REPLACEMENT REHAB BUILDING FOR THE NRH

REPLACEMENT REHAB BUILDING FOR THE NRH

Posted by : Posted on : 04-Sep-2020

Modular building to replace the former Rehabilitation Workshop at the NRH has arrived in Honiara

A 20 foot modular building to replace the previous Rehabilitation Workshop at the National Referral Hospital (NRH) has arrived at the Honiara Port aboard a container vessel and clearance work is going ahead to see the building delivered to the NRH next week.

The gifted replacement workshop follows a local appeal which was acknowledged by the President and the Executive Committee of the Solomons Forest Association (FSA)

The former workshop at the NRH, which had to be demolished due to white ant infestation, previously was used to manufacture artificial limbs for patients at the hospital that suffered from diabetes and had a leg removed during surgery.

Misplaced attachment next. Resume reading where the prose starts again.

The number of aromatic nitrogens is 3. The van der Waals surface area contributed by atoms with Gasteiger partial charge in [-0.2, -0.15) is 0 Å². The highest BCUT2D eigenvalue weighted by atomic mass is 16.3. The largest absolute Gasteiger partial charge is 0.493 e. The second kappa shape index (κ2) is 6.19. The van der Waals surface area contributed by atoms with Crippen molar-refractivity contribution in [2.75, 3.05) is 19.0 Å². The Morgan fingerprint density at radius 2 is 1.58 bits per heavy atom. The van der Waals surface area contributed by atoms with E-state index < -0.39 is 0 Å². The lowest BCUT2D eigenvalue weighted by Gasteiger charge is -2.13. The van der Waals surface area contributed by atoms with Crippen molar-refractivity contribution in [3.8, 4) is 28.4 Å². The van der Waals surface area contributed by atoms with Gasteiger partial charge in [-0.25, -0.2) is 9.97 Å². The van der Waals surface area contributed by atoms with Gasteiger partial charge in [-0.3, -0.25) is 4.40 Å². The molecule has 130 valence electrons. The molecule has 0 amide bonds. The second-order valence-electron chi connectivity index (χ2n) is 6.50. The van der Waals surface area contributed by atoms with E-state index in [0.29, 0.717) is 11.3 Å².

It has been estimated there are more than 400 former NRH patients still needing an artificial leg to give them the mobility they have been awaiting for many years.

It is my hope that once the new building is delivered to the NRH the workshop will become functional quickly and the process of making prosthetics begin again.

It is my understanding that at least two Solomon Islanders went to India in the past to receive training in artificial limb manufacture and I very much hope they will soon be re-engaged to do their important work.

My partner charity in New Zealand, ‘Take My Hands,’ has close association with limbless organizations in New Zealand and stands ready to aid the NRH with any advice or with manufacturing equipment and tools the NRH might now be needing to get the replacement building operational as soon as possible.

The modular building follows the supply of 300 metal crutches the SFA gave to the hospital and provincial hospitals as a result of an earlier appeal just a couple of months ago.

I extend my thanks and appreciation to the SFA for positively responded to my appeals in such a generous and considerate way in respect of aiding the less fortunate in the Solomon Islands community.

Yours sincerely

Frank Short

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